A vulvectomy is surgery to remove the vulva or parts of it. The vulva is the outside part of female genitals. It includes the clitoris, labia majora (outer lips), and labia minora (inner lips).
Reasons for Procedure
This surgery is done to remove cancer cells from the vulva. It can also be done to remove abnormal skin, like warts.
Problems are rare, but all procedures have some risk. The doctor will go over some problems that could happen, such as:
- Excess bleeding
- Problems from anesthesia
- Blood clots
- Tightness or dryness of the vagina
- Not being able to have an orgasm
- Swelling in the legs
Things that may raise the risk of problems are:
What to Expect
Prior to Procedure
The surgical team may meet with you to talk about:
- Anesthesia options
- Any allergies you may have
- Current medicines, herbs, and supplements that you take and whether you need to stop taking them before surgery
- Fasting before surgery, such as avoiding food or drink after midnight the night before
- Whether you need a ride to and from surgery
- Specialists you may need to see
- Tests that will need to be done before surgery
The doctor will give general anesthesia —you will be asleep
Description of the Procedure
There are several types of vulvectomy surgery. The type depends on what parts of the vulva and nearby tissue have been affected by cancer or abnormal skin. Examples are:
- Skinning vulvectomy—removes the top layer of skin
- Simple vulvectomy—removes multiple layers of skin and tissue
- Partial vulvectomy—removes a part of the vulva, some nearby tissue and lymph nodes
- Radical vulvectomy—removes the entire vulva, including nearby tissue and lymph nodes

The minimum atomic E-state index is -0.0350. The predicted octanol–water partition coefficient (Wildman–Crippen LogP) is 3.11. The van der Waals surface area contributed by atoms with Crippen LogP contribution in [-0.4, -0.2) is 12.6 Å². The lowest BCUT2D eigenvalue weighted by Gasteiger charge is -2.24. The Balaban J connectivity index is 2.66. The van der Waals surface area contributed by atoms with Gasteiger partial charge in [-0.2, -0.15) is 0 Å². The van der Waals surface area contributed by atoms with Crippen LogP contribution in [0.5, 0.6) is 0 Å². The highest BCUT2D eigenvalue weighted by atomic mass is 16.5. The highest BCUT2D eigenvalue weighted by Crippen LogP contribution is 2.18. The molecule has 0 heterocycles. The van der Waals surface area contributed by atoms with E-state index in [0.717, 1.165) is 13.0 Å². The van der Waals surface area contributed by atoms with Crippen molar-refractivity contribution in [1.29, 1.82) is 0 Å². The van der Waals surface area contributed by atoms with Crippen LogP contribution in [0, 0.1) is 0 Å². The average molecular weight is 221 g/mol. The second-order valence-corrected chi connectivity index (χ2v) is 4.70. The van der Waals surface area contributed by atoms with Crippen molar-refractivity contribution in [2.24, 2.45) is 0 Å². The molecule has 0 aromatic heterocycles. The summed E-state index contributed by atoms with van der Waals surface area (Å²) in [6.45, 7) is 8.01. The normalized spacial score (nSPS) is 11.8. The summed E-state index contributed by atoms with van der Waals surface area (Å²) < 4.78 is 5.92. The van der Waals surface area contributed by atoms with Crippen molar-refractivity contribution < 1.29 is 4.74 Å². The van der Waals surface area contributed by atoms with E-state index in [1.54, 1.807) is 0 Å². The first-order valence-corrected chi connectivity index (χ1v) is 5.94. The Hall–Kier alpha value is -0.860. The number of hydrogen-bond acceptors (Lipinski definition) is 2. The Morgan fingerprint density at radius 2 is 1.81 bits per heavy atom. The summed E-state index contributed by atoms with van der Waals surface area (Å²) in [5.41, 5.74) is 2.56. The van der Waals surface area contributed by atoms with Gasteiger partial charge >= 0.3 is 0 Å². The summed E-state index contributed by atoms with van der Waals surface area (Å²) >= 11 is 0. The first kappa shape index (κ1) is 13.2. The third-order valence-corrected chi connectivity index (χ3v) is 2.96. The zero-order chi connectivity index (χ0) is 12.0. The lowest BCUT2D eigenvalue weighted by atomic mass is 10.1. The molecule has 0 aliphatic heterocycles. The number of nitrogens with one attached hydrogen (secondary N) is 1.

Once affected areas are removed, the doctor may need to reconstruct the vulva. Sometimes only a small amount of skin is removed. If so, the remaining skin may be stitched together. Sometimes, a skin graft is needed. Temporary drains may be inserted. The drains remove extra fluids from the incision area.
How Long Will It Take?
About 1 to 2 hours
Will It Hurt?
Anesthesia will prevent pain during the procedure. There will be some pain and discomfort after the procedure. Medicine and home care can help.
Average Hospital Stay
The hospital stay depends on the type of surgery. You may go home the same day or up to a few days after.
After the procedure, the staff may give medicine to:
- Ease pain
- Prevent infection
- Prevent blood clots
During your stay, the hospital staff will take steps to lower your risk of infection such as:
- Washing their hands
- Wearing gloves or masks
- Keeping your incisions covered
There are also steps you can take to lower your risk of infection, such as:
- Washing your hands often and reminding visitors and staff to do the same
- Reminding staff to wear gloves or masks
- Not letting others touch your incisions
It will take a few weeks to recover. Physical and sexual activity may be limited during this time.
Problems to Look Out For
Call your doctor if you are not getting better or you have:
- Signs of infection, such as fever and chills
- Redness, swelling, a lot of bleeding, or discharge from the site
- Pain, redness, hot skin, or swelling in your legs
- Burning or pain when urinating
- Pain that cannot be controlled with the medicine
- Lasting nausea or vomiting
- Belly pain, chest pain, or trouble breathing
- New or worsening symptoms
If you think you have an emergency, call for medical help right away.
American Cancer Society https://www.cancer.org
The American College of Obstetricians and Gynecologists https://www.acog.org
Canadian Cancer Society https://www.cancer.ca
Women's Health Matters—Women's College Hospital http://www.womenshealthmatters.ca
He L, Chen G, et al. Safety and feasibility of single-incision radical vulvectomy: a novel approach for the treatment of vulvar cancer. Ann Transl Med. 2021;9(4):320.
Obstetric and gynecologic surgery. Encyclopedia of Surgery website. Available at: http://www.surgeryencyclopedia.com/La-Pa/Obstetric-and-Gynecologic-Surgery.html. Accessed April 1, 2022.
Vulval cancer surgery. Cancer Research UK website. Available at: http://www.cancerresearchuk.org/about-cancer/vulval-cancer/treatment/surgery. Accessed April 1, 2022.
Vulvar cancer treatment. National Cancer Institute website. Available at: https://www.cancer.gov/types/vulvar/patient/vulvar-treatment-pdq#link/%5F49. Accessed April 1, 2022.
Vulvar intraepithelial neoplasia (VIN). https://www.dynamed.com/condition/vulvar-intraepithelial-neoplasia-vin. Accessed April 1, 2022.
- Reviewer: EBSCO Medical Review Board Nicole Meregian, PA
- Update Date: 04/01/2022